Hello to All!<br><br>I've been lurking on this list for quite awhile, and I felt that I should finally make my introduction. <br><br>My name is Meg and I am currently a graduate student in Computer Science at Virginia Tech. My focus is Human Computer Interaction and I'm a total usability nerd. (I have a webpage at
<a href="http://filebox.vt.edu/~mdickey/">http://filebox.vt.edu/~mdickey/</a> if anyone is interested). My research revolves around applications and technology use for educational purposes. (Maybe I should see what I could contribute to Edubuntu?) I'm also a VERY active member in our VT chapter of the Association for Women in Computing.
<br><br>I've been using Ubuntu for several months now and I really like it. I'm finding it really easy to keep my system up to date and install packages that I need. I have used Mandrake, Fedora Core, and Gentoo before for brief periods of time, but Ubuntu is definitely my favorite thus far.
<br><br>I am very good with C/C++ and Java, and I've also been teaching myself Python when I have some free time. I *wish* I had more experience with things like PHP and mysql. I got an 'A' in the Unix class at school, but besides learning how to write a few simple scripts I don't think I got much out of it.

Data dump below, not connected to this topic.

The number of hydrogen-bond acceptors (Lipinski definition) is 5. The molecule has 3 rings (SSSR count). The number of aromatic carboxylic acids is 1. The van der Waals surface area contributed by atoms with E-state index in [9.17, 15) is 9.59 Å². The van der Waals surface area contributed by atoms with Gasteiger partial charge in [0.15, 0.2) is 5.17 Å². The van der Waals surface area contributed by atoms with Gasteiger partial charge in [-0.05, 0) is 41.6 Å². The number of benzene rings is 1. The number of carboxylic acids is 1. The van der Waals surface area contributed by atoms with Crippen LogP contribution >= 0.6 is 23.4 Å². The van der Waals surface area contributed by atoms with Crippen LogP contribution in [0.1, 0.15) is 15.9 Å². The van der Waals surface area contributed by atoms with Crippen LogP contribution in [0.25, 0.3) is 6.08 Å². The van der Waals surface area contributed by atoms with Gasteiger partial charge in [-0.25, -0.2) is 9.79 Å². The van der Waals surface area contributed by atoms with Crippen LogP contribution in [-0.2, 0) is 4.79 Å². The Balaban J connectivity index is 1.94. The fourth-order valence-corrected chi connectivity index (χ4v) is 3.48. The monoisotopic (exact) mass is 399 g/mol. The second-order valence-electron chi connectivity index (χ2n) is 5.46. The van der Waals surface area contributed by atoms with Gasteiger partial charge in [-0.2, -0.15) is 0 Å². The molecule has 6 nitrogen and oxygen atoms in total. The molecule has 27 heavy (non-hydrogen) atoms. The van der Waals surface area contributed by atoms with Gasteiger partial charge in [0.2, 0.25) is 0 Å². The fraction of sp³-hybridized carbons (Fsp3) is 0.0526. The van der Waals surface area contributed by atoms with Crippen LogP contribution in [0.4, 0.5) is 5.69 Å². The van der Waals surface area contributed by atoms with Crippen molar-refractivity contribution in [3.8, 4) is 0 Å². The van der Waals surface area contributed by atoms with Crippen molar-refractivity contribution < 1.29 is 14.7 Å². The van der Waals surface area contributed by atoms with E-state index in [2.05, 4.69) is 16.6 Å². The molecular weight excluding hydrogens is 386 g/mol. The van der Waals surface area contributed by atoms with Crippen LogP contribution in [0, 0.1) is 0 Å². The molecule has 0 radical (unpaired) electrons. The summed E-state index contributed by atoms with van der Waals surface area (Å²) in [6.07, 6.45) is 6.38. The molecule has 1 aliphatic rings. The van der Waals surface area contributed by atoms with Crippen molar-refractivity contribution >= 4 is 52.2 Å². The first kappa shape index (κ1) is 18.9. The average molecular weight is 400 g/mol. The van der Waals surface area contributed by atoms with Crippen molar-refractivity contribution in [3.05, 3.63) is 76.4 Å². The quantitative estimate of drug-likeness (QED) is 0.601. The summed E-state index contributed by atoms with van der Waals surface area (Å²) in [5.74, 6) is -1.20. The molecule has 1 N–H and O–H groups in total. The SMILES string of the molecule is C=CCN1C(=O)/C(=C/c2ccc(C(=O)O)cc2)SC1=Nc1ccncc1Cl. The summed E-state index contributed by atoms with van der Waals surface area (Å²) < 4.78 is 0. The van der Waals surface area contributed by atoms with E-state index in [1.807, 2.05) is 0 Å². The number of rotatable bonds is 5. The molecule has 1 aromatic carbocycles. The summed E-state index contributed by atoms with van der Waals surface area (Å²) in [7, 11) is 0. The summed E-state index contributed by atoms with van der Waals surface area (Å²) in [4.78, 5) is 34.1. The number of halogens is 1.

<br><br>I am finding three barriers of my own that are preventing me from joining in on an open source project or starting any of my own:<br>1.) I don't know if I'm skilled enough to actually contribute something useful.
<br>2.) I don't really know how to approach anyone about helping them out with a project or getting involved.<br>3.) As a grad student I don't have a lot of time, so I'd really only be able to put in a couple hours every week.
<br><br>So I have a question for those experienced contributors, how did you get started? What was the first contribution you made to the open source community? <br><br>Thanks!<br>~Meg <br> <br>